But New Hampshire’s political territory may not prove all that welcoming for Gore. WNTK talk-show host Arnie Arneson, whose broadcast is a must-do for would-be presidential candidates (Kerry put in a call to her show while he was canvassing the state last week), says New Hampshire voters are still frustrated by Gore and the exhausting demise of his 2000 campaign. "We were around him forever," she says. "It’s not like he didn’t answer every question at Dartmouth College, for forever, including [one] from the guy sweeping the floor with a broom." His Granite State supporters remain disheartened that the candidate with whom they spent so much time couldn’t seal the deal.

To make matters worse, Gore’s absence is costing him dearly in the "pre-primary" to attract support from New Hampshire’s network of some 500 to 1000 political activists. These are the people who help set up all those quaint coffee klatches between candidates and voters, and who can make the difference that puts a candidate over the top. "New Hampshire activists are 24/7 activists," says Ray Buckley, the vice-chair of the state Democratic Party and the minority whip in New Hampshire’s House of Representatives. "They can schedule events. They can attract people to come to events. Anybody worth a dime in this state has lists of people who supported a candidate in the past and schedules of where candidates have gone before."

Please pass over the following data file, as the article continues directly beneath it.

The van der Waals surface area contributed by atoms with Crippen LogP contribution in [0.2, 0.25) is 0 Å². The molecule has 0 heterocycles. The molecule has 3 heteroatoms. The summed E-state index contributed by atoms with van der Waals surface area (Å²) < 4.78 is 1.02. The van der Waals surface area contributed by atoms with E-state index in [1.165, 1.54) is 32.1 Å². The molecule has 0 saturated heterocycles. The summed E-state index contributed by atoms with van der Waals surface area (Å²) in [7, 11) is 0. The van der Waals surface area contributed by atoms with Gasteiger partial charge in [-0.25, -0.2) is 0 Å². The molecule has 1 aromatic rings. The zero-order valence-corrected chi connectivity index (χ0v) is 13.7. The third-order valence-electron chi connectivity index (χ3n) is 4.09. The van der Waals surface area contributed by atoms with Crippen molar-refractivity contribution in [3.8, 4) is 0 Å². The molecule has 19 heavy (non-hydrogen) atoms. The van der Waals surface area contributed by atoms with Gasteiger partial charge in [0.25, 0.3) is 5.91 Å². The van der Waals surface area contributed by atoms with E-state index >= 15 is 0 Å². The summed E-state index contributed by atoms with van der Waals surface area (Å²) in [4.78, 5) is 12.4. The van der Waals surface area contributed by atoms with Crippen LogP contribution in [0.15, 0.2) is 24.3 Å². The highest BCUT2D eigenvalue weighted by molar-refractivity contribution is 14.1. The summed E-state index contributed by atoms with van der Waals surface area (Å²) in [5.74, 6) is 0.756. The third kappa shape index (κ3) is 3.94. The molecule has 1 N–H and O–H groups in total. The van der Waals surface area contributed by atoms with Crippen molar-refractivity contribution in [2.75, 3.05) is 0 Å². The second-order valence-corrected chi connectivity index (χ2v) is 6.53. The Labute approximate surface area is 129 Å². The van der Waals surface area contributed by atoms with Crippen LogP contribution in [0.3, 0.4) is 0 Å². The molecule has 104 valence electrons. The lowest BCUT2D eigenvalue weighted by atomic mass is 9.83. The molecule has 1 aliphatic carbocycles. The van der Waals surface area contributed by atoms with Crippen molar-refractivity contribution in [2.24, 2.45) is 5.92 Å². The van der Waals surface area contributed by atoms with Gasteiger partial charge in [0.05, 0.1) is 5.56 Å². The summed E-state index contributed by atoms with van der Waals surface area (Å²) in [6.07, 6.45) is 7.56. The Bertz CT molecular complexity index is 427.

In the 2000 primary, support from these activists — who favored him by 60 percent to 80 percent — gave Gore a great advantage over former New Jersey senator Bill Bradley, his most serious rival for the nomination. These are the activists who stuck with Gore when he began to slide in New Hampshire in December 2000, before Bradley tanked and Arizona senator John McCain caught fire on the Republican side. Now, according to state Democratic sources, not only does Gore need to win over the activists who supported Bradley in 2000, but he must also get back many of those who supported him two years ago. Furthermore, the former vice-president would have to begin his efforts in New Hampshire without Nick Baldick — who coordinated his campaign there in 2000, but who is now helping Edwards — and possibly without many other activists, who are already working for Kerry, Gephardt, Edwards, et al. For example, Concord-based lobbyist Jim Demers, who assisted Gore in 2000, is now with long-time friend Gephardt. And when Kerry visited last week, he buttonholed several activists, including Buckley, for brief private chats. Nobody knows what they discussed, but it probably wasn’t the Red Sox. Says one big-time Democratic operative who asked not to be named: "It’s tough after people ask you, ‘Can you be with me?’ four or five times to say no. People like to get in on the ground floor early. I think people believe Gore may run again, but he hasn’t said it. That puts Gore at a disadvantage in the pre-primary season."

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Issue Date: August 1 - 8, 2002